Sunday, November 4, 2012

Show Announcement - Black Moth Super Rainbow - Mr Smalls - 11.10.12 - Show Preview

Pittsburgh's very own Black Moth Super Rainbow will be releasing a new album, their first in over three years. This is their fifth proper LP, entitled Cobra Juicy, released by the band's own label Rad Cult Label. The record was funded by donations from fans, family and individuals in the amount of over $125k via Kickstarter. This will be their album release show for our fare city. The first time I saw these guys was opening for Apples in Stereo way back in February of 2007. I was clueless to who they were at that time, but did they put on a performance. I picked up their album that evening and have been a fan since.

From their press:

There nearly wasn't a new Black Moth record at all. In hindsight, 2009's Eating Us seemed too soft, too '70s. Tobacco felt he'd lost control of his main project's sound and so focused on "solo" work. But while crafting 2010's depraved beat beast Maniac Meat, he found himself writing more freely, rediscovering the sickly sour to Black Moth's sweet. Then he realized, fuck it, this thing is his baby anyhow. He cleaned house on the live band—now Seven Fields of Aphelion, Iffernaut, Ryan Graveface and Bullsmear—and got to work, alone, on a brand new BMSR album. Then he threw that one away and made Cobra Juicy.

Opener "Windshield Smasher" lays down the difference with a hefty thud. The grinding electric guitar and smacking drumbeat play like de-glammed arena metal before the gooped-up electronics arrive. It’s a more aggressively skewed pop, instantly followed by the drop-top drift of "Like a Sundae," whose melted melodies ride atop a sturdy bed of modern blips and bloops. "Hairspray Heart" is another early highlight, boasting a thickly Rick Rubinesque beat while Tobacco wickedly chants, "I can hypnotize you." Later, "Gangs in the Garden" splices '80s robo-pop with DFA dance for more beautifully upbeat violence.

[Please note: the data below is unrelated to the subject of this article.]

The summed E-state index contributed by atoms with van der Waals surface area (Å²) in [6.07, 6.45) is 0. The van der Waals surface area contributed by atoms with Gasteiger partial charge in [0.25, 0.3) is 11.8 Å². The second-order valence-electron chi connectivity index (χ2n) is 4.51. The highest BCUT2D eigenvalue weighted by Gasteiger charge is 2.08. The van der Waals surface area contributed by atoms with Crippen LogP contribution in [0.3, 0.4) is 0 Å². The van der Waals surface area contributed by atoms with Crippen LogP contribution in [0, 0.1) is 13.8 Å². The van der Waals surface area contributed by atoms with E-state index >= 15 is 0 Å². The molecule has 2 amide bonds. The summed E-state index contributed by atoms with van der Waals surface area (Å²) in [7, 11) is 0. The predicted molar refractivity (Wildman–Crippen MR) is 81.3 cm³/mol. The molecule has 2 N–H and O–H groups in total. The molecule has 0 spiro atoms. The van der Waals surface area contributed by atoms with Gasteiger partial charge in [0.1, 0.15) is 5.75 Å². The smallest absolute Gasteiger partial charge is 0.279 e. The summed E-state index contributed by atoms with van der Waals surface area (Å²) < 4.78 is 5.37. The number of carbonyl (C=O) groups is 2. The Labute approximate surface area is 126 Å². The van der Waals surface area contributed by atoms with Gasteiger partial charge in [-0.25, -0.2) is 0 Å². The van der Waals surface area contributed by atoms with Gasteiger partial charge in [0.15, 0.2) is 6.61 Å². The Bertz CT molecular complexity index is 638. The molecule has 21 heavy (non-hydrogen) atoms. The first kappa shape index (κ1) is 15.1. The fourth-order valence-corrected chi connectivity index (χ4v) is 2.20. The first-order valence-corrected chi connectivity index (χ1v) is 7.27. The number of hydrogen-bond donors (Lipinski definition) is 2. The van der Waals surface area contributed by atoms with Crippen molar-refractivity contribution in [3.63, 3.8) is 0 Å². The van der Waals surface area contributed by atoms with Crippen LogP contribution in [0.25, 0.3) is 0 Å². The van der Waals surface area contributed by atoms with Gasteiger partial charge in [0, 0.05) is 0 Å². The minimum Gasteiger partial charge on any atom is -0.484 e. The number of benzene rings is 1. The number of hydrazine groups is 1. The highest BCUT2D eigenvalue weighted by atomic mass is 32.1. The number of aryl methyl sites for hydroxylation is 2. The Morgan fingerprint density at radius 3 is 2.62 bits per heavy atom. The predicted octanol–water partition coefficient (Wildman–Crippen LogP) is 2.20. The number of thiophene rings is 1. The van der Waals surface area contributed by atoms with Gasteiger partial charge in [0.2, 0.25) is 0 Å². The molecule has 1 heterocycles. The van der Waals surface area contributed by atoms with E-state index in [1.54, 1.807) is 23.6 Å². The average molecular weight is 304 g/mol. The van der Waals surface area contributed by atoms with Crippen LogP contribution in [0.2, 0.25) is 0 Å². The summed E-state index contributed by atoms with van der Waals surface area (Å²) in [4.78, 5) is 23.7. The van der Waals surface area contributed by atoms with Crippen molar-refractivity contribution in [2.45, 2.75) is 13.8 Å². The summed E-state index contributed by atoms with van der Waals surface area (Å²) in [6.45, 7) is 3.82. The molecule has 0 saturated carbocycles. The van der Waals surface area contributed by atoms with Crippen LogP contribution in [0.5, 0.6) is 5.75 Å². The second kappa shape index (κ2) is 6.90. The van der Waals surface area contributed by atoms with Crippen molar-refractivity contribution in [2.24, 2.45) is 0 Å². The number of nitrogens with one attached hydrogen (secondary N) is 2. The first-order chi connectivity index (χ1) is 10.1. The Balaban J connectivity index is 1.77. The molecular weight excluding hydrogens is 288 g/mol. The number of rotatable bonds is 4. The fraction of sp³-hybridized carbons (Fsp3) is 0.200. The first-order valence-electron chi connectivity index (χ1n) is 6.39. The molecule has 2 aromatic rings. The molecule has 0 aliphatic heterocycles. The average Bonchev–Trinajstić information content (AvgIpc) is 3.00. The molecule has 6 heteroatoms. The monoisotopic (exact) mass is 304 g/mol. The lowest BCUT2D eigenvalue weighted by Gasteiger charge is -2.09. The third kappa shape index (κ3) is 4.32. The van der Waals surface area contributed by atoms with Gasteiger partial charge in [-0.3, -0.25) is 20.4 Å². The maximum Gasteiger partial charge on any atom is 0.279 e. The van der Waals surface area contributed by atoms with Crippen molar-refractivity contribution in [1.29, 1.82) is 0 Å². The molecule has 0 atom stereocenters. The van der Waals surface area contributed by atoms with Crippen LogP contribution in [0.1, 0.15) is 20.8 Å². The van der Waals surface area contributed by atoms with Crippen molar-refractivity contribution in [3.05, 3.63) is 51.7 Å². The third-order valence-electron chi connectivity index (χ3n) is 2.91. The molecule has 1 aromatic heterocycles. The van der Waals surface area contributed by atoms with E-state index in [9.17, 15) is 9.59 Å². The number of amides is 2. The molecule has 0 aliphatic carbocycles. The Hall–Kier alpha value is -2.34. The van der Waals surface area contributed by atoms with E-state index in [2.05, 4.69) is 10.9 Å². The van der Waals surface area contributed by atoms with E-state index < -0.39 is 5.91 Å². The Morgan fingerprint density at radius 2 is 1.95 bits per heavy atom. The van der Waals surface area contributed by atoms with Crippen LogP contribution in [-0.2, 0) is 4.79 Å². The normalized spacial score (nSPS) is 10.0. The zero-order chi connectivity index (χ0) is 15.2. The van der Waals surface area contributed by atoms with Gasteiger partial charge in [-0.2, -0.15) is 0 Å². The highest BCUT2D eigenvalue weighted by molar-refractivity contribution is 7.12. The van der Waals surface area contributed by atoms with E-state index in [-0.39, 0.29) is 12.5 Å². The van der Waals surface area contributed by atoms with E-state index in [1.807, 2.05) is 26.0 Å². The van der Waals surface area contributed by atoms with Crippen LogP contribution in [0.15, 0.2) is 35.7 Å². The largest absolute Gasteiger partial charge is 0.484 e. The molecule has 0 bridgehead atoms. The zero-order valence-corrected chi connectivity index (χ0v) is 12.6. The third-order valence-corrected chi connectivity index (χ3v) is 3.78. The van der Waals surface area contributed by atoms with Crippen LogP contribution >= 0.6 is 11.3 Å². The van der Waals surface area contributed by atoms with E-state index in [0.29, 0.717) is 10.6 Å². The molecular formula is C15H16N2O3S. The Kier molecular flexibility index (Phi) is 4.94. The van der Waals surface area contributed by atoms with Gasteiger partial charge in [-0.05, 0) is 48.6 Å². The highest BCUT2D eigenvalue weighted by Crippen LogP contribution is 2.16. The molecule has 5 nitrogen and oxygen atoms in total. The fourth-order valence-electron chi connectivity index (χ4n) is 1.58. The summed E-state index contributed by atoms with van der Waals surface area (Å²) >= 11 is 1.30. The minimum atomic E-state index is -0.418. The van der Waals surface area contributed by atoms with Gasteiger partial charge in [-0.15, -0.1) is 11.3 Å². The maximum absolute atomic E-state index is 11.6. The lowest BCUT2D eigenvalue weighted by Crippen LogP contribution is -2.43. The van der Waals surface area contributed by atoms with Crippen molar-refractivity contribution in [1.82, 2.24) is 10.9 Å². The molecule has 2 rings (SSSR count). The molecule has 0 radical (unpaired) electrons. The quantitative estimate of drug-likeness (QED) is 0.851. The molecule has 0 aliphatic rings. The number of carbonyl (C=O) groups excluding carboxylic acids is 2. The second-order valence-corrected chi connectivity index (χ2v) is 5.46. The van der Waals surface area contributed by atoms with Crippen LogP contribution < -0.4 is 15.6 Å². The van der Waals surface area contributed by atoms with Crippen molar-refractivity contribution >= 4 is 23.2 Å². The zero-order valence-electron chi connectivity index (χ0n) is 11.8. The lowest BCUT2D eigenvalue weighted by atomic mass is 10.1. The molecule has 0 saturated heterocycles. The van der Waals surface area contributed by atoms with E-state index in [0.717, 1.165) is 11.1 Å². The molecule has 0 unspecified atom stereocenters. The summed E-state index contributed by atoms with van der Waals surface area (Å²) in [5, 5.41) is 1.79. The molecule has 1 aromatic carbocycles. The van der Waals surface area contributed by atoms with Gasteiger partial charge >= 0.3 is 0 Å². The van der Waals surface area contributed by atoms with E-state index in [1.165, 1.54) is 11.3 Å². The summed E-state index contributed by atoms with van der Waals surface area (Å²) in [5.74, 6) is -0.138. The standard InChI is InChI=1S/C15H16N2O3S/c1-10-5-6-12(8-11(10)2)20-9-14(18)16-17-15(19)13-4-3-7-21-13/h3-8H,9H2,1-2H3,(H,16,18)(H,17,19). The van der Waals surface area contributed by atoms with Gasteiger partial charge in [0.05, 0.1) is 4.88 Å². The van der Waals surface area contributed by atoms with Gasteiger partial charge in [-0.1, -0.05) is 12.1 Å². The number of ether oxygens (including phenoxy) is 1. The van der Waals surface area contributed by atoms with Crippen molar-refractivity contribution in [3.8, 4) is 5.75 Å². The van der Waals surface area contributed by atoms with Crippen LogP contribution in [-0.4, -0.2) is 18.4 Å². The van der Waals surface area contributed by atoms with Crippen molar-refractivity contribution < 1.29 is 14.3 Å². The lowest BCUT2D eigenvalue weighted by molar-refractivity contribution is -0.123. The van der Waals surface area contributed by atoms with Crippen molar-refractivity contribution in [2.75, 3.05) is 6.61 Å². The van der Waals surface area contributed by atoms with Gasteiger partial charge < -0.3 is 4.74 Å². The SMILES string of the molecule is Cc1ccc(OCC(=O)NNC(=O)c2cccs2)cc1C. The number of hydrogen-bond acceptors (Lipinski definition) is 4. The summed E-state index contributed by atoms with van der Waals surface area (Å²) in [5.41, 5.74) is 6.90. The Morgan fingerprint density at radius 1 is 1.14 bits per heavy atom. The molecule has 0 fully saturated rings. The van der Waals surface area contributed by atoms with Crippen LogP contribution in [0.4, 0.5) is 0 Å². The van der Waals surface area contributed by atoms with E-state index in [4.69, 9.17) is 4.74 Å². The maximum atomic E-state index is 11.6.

There are quieter moments too, but Cobra Juicy lets them live in their own time. "Psychic Love Damage" takes its name from the scrapped album and—along with its neighbor "We Burn," combines rattling slide guitar with cascades of crystal synth and bit-damaged MPC drums. The aptly named "Dreamsicle Bomb" is glassy and gorgeous, its reverbed notes and shuffling drums eventually clarifying in a bassy breakdown suggestive of Matthew Dear's productions. "Smash all the mailboxes and headlights," Tobacco whispers in a snakelike sibilance, while "Spraypaint" is surprisingly sweet— a love song Black Moth style.

Show begins at 8p with doors at 7p. Tickets are only $14 and can be found here

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